I worked with David Frost when I was a young television producer in the late 1980s on TV-am’s Frost on Sunday programme. It was the most frustrating, exasperating, disheartening, vexatious – and most brilliantly entertaining job I’ve ever had. On some days, the best days, it was a bloody privilege just to be there – others who got close to him will say the same thing.
I’d been staff at BBC news and current affairs. Accuracy and reliability ruled. Frostie? It was like falling into a global adventure, where the voice, and the eventual presence, of the great and the good were a phone call away.
George Bush, the first one, Thatcher at her most powerful, Benazir Bhutto the day she became Pakistan’s prime minister for the first time, presidents former and current, rulers and would-be leaders, Hollywood stars, faded and rising - these were the best programmes, where Frost was at his happiest, leaving the main studio on Sunday morning with the words : “A triumph, absolute joy, pure gold”. A parting benediction to the humblest researcher, who’d maybe brought him tea and a Cuban cigar, took the form “Bless you, bless you for being an angel.”
Mid-day production meetings in David’s office began the same way. He’d casually look at his watch, check it was past noon, and ask “Pinot Gree-jee-oh?” Tricia, his long-suffering personal assistant would duly arrive with a perfectly chilled bottle.
Just the name “Frost” unlocked doors. And sure, I took advantage. My heroes, my dream cast-list, I have to admit became guests. The Dalia Lama and golf-legend Peter Allis on in the same week? Sure.
If my authoritative Glasgow voice didn’t cut it, Frostie might oblige and make the call himself. A politician at the centre of scandal; a leader lacking leadership, embarrassed headline makers, would be asked “Come on the programme, clear the air.” Then the ringmaster would put the phone down and say : “Come on the programme… and dig yourself in even deeper” his smile widening as he said it. Brilliant.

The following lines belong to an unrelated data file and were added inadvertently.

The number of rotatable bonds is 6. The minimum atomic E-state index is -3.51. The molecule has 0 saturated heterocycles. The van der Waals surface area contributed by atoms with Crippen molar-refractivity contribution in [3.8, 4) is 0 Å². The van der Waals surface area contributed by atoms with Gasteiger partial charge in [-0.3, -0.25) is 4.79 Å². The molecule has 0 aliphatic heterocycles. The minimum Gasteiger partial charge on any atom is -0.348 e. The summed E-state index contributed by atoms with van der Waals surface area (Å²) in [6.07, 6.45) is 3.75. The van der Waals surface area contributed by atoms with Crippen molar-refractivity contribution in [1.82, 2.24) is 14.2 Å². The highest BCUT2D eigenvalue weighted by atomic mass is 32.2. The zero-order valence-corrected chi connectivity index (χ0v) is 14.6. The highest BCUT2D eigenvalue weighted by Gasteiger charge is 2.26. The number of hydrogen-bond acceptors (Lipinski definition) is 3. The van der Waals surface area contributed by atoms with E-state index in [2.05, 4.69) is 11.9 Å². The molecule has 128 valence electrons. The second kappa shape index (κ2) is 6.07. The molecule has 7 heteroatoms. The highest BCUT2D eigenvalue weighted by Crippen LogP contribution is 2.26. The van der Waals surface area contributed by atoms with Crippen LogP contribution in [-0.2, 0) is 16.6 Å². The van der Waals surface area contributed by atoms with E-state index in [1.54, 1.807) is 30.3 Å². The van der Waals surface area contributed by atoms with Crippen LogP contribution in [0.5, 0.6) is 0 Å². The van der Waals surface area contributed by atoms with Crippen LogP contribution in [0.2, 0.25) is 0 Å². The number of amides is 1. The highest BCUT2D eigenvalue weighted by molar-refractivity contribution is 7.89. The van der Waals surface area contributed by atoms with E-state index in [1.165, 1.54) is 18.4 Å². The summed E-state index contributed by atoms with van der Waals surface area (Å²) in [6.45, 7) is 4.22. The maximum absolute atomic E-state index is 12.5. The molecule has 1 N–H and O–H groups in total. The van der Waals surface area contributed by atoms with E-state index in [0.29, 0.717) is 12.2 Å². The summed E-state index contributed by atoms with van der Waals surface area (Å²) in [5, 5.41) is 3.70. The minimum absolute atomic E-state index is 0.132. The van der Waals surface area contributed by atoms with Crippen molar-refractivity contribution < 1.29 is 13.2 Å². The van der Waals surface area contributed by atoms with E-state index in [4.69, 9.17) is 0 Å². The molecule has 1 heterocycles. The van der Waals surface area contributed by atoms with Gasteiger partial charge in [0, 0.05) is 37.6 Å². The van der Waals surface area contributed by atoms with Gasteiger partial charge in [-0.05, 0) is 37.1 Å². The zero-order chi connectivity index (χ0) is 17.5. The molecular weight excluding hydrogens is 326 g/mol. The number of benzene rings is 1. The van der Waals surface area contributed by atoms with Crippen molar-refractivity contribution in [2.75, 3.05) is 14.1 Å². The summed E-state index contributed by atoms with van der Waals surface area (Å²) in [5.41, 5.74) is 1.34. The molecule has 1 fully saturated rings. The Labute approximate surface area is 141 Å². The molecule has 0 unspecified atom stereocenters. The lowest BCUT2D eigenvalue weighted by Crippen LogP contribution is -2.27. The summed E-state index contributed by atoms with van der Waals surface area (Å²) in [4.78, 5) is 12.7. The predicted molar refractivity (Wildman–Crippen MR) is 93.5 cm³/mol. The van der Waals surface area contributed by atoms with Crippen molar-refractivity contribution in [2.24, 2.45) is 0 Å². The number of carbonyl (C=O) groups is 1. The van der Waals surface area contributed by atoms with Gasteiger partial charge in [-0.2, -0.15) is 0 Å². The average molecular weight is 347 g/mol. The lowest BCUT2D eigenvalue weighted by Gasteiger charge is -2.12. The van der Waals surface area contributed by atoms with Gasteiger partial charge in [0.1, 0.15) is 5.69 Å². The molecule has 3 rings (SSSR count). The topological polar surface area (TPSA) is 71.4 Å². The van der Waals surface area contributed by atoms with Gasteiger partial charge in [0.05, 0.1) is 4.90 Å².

You learned, just from being around him, to find the hybrid, cross-over territory where showbiz and politics crash into each other. The big set-piece interviews - Thatcher in Downing Street at Christmas, the critical presidential campaign interview with Bush snr in 1988 at his home in Kennebunkport in Maine – were never about policy. Producers slaved in the hunt for killer lines on economics or political misjudgements. David, and the instinct-driven star barrister he could have been, went for the heart and soul.
I remember reams of research on Mike Dukakis, the Democrats presidential nominee. Then in the middle of a lengthy-but-dull interview, Frost unexpectedly asked “What makes you laugh senator?” Silence followed. That damaged Dukakis more than anything he said.
Frostie could over-mine for the best lines. A 90 minute recorded interview with Thatcher needed to be edited down to an hour. What could be cut ? Removing his Churchill-sized cigar, and looking bemused at the suggestion, he said “It’s all pure gold, pure gold.”
His death at 74 is sad. But he never saw age like the rest of us. In one Thatcher interview, we thought a selection of previous encounters would be a poignant programme opener. The downside? Frost would see his younger, more vibrant self a decade earlier. So we gave him a preview. He sat quietly. Five seconds of silence. Then his face fell in horror. “Oh, my God, “ he said. “Hasn’t she aged.” Priceless.
Politicians were the bricks and mortar that built his reputation. Everyone remembers Nixon. I remember the B-listers and his love-hate relationship with them all. After one interview with the abrasive Gerald Kaufman, then in Neil Kinnock’s shadow cabinet, Frost left the studio after the chat, whispering “I suspect he isn’t as nice as he looks.”
He was also mischievously funny, and knew it. A young researcher mentioned she was going to France on holiday. Frostie suggested Italy. “Problem with France is the French – they walk around like they own the place.”
Around Frost it was never dull. One late night Saturday, David was at his Hampshire home, but his chauffeur and Rolls Royce were still in London. I was last in the office. He called. “Take the car, James, take the car.” For the brief journey home I was – Frostie. That still makes me laugh, it always will.
I never knew it at the time, but the ethical showman in Frost was no accident. He’d learned it all from his father, a Methodist minister. The young David, one autumn weekend, helped his Dad create a massive banner which they draped across the church. It read “Come to church this Sunday – avoid the Christmas rush.” It’s Frost, and perfect, and I miss him already.